These stock price increases will increase market capitalization and investors’ net worth by $481 billion, with increases concentrated in Industrials ($135B), Consumer Discretionary ($121B), Telecommunications ($79B), and Health Care ($65B).

Manager Response: The Next Wave of Restructuring and Refinancing

This is only the beginning. Astute managers will soon learn that companies that take advantage of the new, lower, tax rates will have lower capital costs and become tougher competitors than others. Over time, they will adapt their business practices to the new tax regime. The irony is that the sectors, industries, and companies that will initially benefit most from the lower dividend tax rate will have the least flexibility to improve their value, while those that initially benefit the least have the most to gain by changing behavior.

Many technology companies, for example, like Microsoft, have strong cash profits and large cash balances, but pay no dividend. They will have enormous latitude to increase their share prices by introducing a dividend and paying large special dividends out of current cash balances. Other companies that are principally debt-financed will benefit very little initially, but have broad scope to increase value by selling shares to reduce debt.

Shareholders will exert pressure on managers to increase dividend payouts and deleverage their businesses. Managers who own stock or stock options will gladly agree to do so. They will increase payout ratios out of current profits and sell new stock to finance growth. And, they will sell new stock to repay debt. Both will increase stock prices. The upward limit of the resulting rise in stock prices ranges between 50% and 60% for different sectors. This could add 5% or more per year to total returns for several years as companies adjusted to new tax rates.

Investment Strategy

Preferred stocks, with high dividend yields, 100% payout ratios, and implicit 100% equity financing, represent the most efficient way to place a bet on the initial gains on dividend paying stocks. Straight preferred stock could take on many of the characteristics of debt. Convertible preferred stock issued by companies with low common stock payout ratios (therefore, big upside from strategy change) are also attractive.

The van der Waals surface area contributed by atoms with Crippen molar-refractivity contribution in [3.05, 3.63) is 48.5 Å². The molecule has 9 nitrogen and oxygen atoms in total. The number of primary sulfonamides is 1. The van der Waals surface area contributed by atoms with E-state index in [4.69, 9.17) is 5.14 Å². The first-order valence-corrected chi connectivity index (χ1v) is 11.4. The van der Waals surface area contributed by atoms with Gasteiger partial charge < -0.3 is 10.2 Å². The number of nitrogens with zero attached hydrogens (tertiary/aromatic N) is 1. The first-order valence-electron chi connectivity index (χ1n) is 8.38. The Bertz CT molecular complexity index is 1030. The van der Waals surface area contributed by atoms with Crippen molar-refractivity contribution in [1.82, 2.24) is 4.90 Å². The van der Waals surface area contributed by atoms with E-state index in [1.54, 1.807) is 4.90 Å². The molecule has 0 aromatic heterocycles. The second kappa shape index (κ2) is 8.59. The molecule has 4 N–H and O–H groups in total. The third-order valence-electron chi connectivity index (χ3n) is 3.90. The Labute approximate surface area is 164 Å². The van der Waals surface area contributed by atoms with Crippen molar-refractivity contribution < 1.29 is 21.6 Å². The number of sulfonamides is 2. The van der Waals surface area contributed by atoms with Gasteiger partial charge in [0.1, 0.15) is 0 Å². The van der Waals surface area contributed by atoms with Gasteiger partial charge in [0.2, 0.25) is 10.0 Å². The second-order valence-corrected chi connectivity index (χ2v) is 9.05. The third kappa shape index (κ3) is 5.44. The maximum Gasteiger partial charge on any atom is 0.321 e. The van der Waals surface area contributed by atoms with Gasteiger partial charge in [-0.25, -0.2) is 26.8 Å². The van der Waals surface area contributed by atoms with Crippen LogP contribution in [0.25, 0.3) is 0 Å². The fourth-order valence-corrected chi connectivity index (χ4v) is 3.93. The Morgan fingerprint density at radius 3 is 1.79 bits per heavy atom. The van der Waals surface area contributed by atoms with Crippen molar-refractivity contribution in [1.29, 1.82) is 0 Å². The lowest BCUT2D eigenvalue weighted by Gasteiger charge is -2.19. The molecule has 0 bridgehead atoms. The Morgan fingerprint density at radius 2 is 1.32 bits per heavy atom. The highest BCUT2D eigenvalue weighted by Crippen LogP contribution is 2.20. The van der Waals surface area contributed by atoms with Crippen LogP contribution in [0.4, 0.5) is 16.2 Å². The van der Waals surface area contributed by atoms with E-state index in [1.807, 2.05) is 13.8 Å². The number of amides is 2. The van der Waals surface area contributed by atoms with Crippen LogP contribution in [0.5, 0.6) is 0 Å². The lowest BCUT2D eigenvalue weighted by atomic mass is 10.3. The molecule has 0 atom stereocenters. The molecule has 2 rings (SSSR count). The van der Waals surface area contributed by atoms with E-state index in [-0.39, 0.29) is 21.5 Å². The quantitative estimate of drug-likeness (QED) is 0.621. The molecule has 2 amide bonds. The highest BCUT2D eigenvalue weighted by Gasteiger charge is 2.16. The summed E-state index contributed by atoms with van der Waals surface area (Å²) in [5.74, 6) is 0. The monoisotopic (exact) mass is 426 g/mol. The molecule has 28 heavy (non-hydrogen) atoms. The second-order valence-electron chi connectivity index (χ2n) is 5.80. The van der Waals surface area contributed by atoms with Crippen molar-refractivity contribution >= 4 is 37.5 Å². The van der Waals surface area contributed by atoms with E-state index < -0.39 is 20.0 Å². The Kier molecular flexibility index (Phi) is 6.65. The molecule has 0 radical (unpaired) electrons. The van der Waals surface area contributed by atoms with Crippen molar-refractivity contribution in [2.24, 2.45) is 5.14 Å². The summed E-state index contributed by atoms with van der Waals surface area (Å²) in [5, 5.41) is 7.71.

Common stock of companies or industries with big dividend payout ratios (Verizon, SBC, BMY, IDU) are also attractive ways to benefit from the initial price increase. The subsequent gains will accrue to companies or industries with flexibility to increase payout rates, pay meaningful special dividends, or refinance capital structure (MSFT, CSCO, INTC, and SUNW).

Watch out for a head fake with Real Estate Investment Trusts (REITs) and Master Limited Partnerships (MLPs), and other securities with high dividend yields which could be singled out for exclusion from the benefits of the tax cut. In many cases they already have special tax status which allows them to avoid double taxation, and are treated as pass-through vehicles, similar to S-Corporations. If they get the lower tax rate they will be wonderful investments. It they are singled-out for exclusion, however, income-seeking investors will sell these assets to buy other securities.

Treasury bonds, along with other fixed-income securities, are clear losers. In the past year, investors have parked tons of money in Treasuries and bond funds waiting for a better day. If the dividend tax cut ushers in that better day, as I believe it will, bond yields will rise and bond prices will fall substantially.

Hard assets that pay no dividends, such as land, commodities, and precious metals will be affected in a similar way as investors shift from hard assets, which pay no dividends, to dividend paying securities. Because of this, the dividend tax cut should be viewed as at least a mild deflationary impulse on goods prices and inflation rates. I will analyze the impact of these changes on growth, investment, inflation, interest rates, and the dollar in a separate paper.